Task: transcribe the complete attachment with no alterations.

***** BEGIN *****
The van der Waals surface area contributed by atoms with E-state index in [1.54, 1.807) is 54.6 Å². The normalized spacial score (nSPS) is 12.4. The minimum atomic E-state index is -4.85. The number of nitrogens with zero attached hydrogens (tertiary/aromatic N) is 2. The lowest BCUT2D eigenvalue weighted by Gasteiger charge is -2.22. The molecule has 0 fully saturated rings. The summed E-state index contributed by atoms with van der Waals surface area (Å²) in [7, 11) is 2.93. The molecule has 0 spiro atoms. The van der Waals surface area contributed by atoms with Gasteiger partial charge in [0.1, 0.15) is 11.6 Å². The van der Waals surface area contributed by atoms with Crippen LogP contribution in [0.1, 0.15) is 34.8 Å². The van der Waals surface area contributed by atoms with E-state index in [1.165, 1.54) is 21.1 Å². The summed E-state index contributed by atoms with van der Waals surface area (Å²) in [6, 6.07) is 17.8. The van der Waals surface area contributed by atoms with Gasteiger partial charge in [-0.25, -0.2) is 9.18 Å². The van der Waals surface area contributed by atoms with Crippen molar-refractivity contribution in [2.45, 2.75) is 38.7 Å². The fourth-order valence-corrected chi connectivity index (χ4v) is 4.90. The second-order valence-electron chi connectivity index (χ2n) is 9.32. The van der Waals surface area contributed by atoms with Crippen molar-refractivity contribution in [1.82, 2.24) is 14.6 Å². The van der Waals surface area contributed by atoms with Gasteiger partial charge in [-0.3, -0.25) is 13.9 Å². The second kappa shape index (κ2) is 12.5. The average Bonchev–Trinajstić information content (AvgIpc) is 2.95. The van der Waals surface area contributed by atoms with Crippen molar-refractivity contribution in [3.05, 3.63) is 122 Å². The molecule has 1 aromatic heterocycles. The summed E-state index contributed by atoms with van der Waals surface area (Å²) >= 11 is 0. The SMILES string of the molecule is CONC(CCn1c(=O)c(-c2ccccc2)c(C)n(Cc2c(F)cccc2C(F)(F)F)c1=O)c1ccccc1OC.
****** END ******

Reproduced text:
The van der Waals surface area contributed by atoms with E-state index in [1.54, 1.807) is 54.6 Å². The normalized spacial score (nSPS) is 12.4. The minimum atomic E-state index is -4.85. The number of nitrogens with zero attached hydrogens (tertiary/aromatic N) is 2. The lowest BCUT2D eigenvalue weighted by Gasteiger charge is -2.22. The molecule has 0 fully saturated rings. The summed E-state index contributed by atoms with van der Waals surface area (Å²) in [7, 11) is 2.93. The molecule has 0 spiro atoms. The van der Waals surface area contributed by atoms with Gasteiger partial charge in [0.1, 0.15) is 11.6 Å². The van der Waals surface area contributed by atoms with Crippen LogP contribution in [0.1, 0.15) is 34.8 Å². The van der Waals surface area contributed by atoms with E-state index in [1.165, 1.54) is 21.1 Å². The summed E-state index contributed by atoms with van der Waals surface area (Å²) in [6, 6.07) is 17.8. The van der Waals surface area contributed by atoms with Gasteiger partial charge in [-0.25, -0.2) is 9.18 Å². The van der Waals surface area contributed by atoms with Crippen molar-refractivity contribution in [2.45, 2.75) is 38.7 Å². The fourth-order valence-corrected chi connectivity index (χ4v) is 4.90. The second-order valence-electron chi connectivity index (χ2n) is 9.32. The van der Waals surface area contributed by atoms with Crippen molar-refractivity contribution in [1.82, 2.24) is 14.6 Å². The van der Waals surface area contributed by atoms with Gasteiger partial charge in [-0.3, -0.25) is 13.9 Å². The second kappa shape index (κ2) is 12.5. The average Bonchev–Trinajstić information content (AvgIpc) is 2.95. The van der Waals surface area contributed by atoms with Crippen molar-refractivity contribution in [3.05, 3.63) is 122 Å². The molecule has 1 aromatic heterocycles. The summed E-state index contributed by atoms with van der Waals surface area (Å²) >= 11 is 0. The SMILES string of the molecule is CONC(CCn1c(=O)c(-c2ccccc2)c(C)n(Cc2c(F)cccc2C(F)(F)F)c1=O)c1ccccc1OC.